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The Oracle weather report: Plenty of Sun and Cloud ahead

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25th Feb 2010
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Despite Oracle chief executive Larry Ellison’s continual derision of the term ‘cloud computing’, the vendor proved that it was not above jumping on the bandwagon this week as it attempted to reposition its existing offerings in a cloud-friendly light.

At a roadshow in London on Monday dubbed the ‘Oracle Cloud Computing Forum’, the supplier laid out where and how it intended to play in the Cloud world - and where its Sun Microsystems acquisition fitted into the mix.

Executive consultant John Abel claimed that the company provided "a complete set of building blocks for building and managing public and private Clouds from application to disk". Such building blocks would supply organisations with the technology to build internal ‘private’ Cloud data centres as well as technology that could be deployed in ‘public’ Clouds.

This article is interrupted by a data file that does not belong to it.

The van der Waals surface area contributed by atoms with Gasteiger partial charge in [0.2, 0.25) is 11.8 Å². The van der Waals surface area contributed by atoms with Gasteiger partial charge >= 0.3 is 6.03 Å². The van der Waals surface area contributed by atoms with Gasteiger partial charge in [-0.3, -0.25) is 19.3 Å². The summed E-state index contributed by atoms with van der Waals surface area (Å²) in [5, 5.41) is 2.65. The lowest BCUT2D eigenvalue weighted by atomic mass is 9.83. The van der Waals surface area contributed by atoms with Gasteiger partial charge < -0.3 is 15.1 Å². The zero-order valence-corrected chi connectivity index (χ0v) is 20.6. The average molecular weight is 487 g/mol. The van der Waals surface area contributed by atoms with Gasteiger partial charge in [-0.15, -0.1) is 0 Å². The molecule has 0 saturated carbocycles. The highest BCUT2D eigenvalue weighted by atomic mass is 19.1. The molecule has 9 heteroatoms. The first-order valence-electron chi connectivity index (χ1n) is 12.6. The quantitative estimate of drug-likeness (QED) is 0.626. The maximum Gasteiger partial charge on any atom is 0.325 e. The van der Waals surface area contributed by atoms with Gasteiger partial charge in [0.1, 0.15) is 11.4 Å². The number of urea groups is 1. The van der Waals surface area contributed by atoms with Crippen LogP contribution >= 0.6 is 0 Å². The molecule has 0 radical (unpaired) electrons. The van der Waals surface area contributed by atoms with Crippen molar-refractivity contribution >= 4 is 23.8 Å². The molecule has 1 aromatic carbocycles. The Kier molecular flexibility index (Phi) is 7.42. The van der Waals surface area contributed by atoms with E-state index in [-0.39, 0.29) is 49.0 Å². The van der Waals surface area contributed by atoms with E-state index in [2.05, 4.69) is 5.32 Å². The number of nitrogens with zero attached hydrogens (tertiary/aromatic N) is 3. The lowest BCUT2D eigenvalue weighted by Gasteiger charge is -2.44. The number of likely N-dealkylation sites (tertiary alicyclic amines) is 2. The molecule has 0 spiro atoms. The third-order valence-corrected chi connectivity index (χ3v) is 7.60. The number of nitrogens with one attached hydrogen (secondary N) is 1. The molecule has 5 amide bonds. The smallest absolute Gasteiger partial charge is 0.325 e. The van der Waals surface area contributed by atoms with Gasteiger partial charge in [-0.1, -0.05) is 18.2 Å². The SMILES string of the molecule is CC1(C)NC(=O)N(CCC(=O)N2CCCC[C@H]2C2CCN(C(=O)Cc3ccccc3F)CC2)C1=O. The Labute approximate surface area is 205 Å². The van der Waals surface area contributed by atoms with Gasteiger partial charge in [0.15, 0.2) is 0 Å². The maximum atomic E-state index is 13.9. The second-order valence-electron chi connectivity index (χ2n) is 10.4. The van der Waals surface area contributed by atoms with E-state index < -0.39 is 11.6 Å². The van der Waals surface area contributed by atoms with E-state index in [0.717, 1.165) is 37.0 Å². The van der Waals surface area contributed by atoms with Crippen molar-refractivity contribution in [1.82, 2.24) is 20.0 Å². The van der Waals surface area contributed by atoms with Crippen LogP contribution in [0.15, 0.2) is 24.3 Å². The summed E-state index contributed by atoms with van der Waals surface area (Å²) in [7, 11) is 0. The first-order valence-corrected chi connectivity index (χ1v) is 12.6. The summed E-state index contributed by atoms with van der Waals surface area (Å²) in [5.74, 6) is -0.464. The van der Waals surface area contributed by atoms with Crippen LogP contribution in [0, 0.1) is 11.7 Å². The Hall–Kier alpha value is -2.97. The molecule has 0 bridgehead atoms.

The vendor would also provide applications that could both be deployed in a private Cloud environment or accessed from its data centres via a software-as-a-service (SaaS) delivery model, Abel said.
But Oracle also heavily pushed the message that both private Cloud customers and public service providers using its technology should move to a single standardised software stack in order to make service delivery more seamless, reliable and easy to manage - while claiming, of course, that it had all of the necessary pieces in place. 
Abel said: "Standard builds are critical to make this happen. Oracle owns the integration, which means that everyone experiences it so, if we fix one element, everything is enhanced. SaaS is innovative, but we give maturity and that’s important for the whole area of Cloud."
Stacking up
At a simplistic level, the vendor now has Sun’s hardware, Solaris operating system and virtual machine for the ‘Infrastructure-as-a-Service’ (IaaS) element, all of which will be integrated with the Oracle database and Fusion middleware. 
The latter provides the ‘Platform-as-a-Service’ (PaaS) chunk, which can either be run on an internal cloud platform or accessed via Amazon Web Services’ Elastic Compute Cloud IaaS offering. Oracle will not be providing the IaaS chunk as a public cloud service itself, however, after canning Sun’s rival OpenCloud in January.